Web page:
As you know if you follow my remarks at all, I’m no fan of the hasty painters and the painting-a-day folks, in which camp Yiadom-Boakye squarely resides.
But Holy Provocations is a wonderful surprise, a painting in which one person looks lovingly at another—a most uncommon theme for a current painter exploring figuration, no?
*”La dolce far niente” comes to mind, the end of a picnic, a lovely summer day still happens once in a while.
Yiadom-Boakye is a deft hand with a paintbrush capturing warm lively expressions in the faces she paints. They have all the light and spontaneity of watercolor—a remarkable achievement in oil on canvas. The hands, though more crude, are also expressive and in most of her work I find myself looking between the hands and the faces and ignoring the rest of the painting which is as her gallery describes “sparse” and “contemporary” —she seems to take almost no interest in large areas of the canvas.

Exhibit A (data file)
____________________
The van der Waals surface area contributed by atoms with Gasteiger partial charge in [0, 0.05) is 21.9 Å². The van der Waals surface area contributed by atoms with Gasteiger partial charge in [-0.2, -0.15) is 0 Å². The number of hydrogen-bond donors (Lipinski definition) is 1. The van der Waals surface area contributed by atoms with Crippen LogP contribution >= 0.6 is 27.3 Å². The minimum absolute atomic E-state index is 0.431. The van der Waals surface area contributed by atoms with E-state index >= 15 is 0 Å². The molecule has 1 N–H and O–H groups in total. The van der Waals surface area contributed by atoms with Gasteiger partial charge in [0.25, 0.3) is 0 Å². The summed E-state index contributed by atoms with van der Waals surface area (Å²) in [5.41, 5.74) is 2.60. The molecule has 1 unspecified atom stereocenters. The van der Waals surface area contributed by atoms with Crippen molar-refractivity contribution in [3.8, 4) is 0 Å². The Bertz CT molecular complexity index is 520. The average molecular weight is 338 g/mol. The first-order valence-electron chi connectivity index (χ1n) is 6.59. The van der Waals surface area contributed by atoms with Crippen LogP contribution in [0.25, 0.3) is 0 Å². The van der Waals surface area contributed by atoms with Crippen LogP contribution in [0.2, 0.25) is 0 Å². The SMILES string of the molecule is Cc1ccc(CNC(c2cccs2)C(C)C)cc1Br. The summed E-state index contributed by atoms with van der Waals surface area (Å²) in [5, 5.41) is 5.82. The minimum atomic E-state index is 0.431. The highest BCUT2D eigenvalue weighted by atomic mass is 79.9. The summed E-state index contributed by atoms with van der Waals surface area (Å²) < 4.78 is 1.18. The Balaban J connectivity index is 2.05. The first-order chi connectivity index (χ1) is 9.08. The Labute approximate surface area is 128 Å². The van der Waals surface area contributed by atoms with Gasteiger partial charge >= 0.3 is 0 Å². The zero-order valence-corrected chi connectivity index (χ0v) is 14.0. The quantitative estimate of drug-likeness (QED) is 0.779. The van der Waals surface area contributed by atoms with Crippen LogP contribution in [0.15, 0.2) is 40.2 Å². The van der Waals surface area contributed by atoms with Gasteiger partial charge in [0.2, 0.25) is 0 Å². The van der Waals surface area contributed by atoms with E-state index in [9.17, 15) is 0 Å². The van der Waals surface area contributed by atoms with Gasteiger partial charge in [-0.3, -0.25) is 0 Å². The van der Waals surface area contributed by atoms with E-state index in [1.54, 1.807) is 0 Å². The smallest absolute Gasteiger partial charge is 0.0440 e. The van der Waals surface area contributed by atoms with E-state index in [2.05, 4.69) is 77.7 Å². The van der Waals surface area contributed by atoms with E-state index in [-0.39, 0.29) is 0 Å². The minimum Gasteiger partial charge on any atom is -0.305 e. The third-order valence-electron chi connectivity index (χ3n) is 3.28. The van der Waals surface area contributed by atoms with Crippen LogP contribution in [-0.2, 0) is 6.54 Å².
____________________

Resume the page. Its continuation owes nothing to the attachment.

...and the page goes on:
Holy Provocations is not like that. The area between the faces is charged and emphasized by the plaid of the jacket and the geometry of the hands. The lower figure which is slip-sliding off the canvas is held by the intensity of the gaze and the red blanket they lie on. Here also the landscape that stretches far and away into the distance is meaningful; it is beautifully painted and the two men are in this vast open space, completely alone and therefore safe.